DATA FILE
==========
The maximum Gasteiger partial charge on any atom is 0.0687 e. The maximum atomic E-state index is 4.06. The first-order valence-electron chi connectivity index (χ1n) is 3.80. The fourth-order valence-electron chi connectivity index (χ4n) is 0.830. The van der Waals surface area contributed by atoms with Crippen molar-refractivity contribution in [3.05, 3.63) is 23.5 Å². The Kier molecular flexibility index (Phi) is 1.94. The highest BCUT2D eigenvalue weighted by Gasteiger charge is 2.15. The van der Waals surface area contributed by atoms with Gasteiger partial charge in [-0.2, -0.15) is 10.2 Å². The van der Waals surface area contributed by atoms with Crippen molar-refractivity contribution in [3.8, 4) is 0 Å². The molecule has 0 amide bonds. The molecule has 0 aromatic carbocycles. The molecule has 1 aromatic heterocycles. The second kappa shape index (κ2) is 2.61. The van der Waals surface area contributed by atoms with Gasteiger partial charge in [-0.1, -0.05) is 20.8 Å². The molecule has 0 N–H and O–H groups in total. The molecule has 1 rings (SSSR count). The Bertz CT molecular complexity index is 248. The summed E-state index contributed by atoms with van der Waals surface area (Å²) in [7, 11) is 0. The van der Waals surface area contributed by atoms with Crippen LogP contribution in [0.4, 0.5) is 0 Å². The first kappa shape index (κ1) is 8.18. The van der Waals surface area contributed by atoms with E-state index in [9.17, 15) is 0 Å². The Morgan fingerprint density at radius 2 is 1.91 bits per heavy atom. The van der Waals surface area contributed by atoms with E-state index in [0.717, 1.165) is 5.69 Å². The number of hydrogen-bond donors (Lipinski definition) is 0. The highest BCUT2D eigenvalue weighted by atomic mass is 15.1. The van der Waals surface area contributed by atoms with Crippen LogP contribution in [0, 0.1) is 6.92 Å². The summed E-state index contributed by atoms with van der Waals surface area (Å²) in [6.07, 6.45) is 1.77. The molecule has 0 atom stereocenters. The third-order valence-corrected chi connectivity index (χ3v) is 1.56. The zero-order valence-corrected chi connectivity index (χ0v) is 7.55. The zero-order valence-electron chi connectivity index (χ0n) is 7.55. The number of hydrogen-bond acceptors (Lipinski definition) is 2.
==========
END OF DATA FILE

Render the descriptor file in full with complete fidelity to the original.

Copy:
The maximum Gasteiger partial charge on any atom is 0.0687 e. The maximum atomic E-state index is 4.06. The first-order valence-electron chi connectivity index (χ1n) is 3.80. The fourth-order valence-electron chi connectivity index (χ4n) is 0.830. The van der Waals surface area contributed by atoms with Crippen molar-refractivity contribution in [3.05, 3.63) is 23.5 Å². The Kier molecular flexibility index (Phi) is 1.94. The highest BCUT2D eigenvalue weighted by Gasteiger charge is 2.15. The van der Waals surface area contributed by atoms with Gasteiger partial charge in [-0.2, -0.15) is 10.2 Å². The van der Waals surface area contributed by atoms with Crippen molar-refractivity contribution in [3.8, 4) is 0 Å². The molecule has 0 amide bonds. The molecule has 0 aromatic carbocycles. The molecule has 1 aromatic heterocycles. The second kappa shape index (κ2) is 2.61. The van der Waals surface area contributed by atoms with Gasteiger partial charge in [-0.1, -0.05) is 20.8 Å². The molecule has 0 N–H and O–H groups in total. The molecule has 1 rings (SSSR count). The Bertz CT molecular complexity index is 248. The summed E-state index contributed by atoms with van der Waals surface area (Å²) in [7, 11) is 0. The van der Waals surface area contributed by atoms with Crippen LogP contribution in [0.4, 0.5) is 0 Å². The first kappa shape index (κ1) is 8.18. The van der Waals surface area contributed by atoms with E-state index in [9.17, 15) is 0 Å². The Morgan fingerprint density at radius 2 is 1.91 bits per heavy atom. The van der Waals surface area contributed by atoms with E-state index in [0.717, 1.165) is 5.69 Å². The number of hydrogen-bond donors (Lipinski definition) is 0. The highest BCUT2D eigenvalue weighted by atomic mass is 15.1. The van der Waals surface area contributed by atoms with Crippen LogP contribution in [0, 0.1) is 6.92 Å². The summed E-state index contributed by atoms with van der Waals surface area (Å²) in [6.07, 6.45) is 1.77. The molecule has 0 atom stereocenters. The third-order valence-corrected chi connectivity index (χ3v) is 1.56. The zero-order valence-corrected chi connectivity index (χ0v) is 7.55. The zero-order valence-electron chi connectivity index (χ0n) is 7.55. The number of hydrogen-bond acceptors (Lipinski definition) is 2.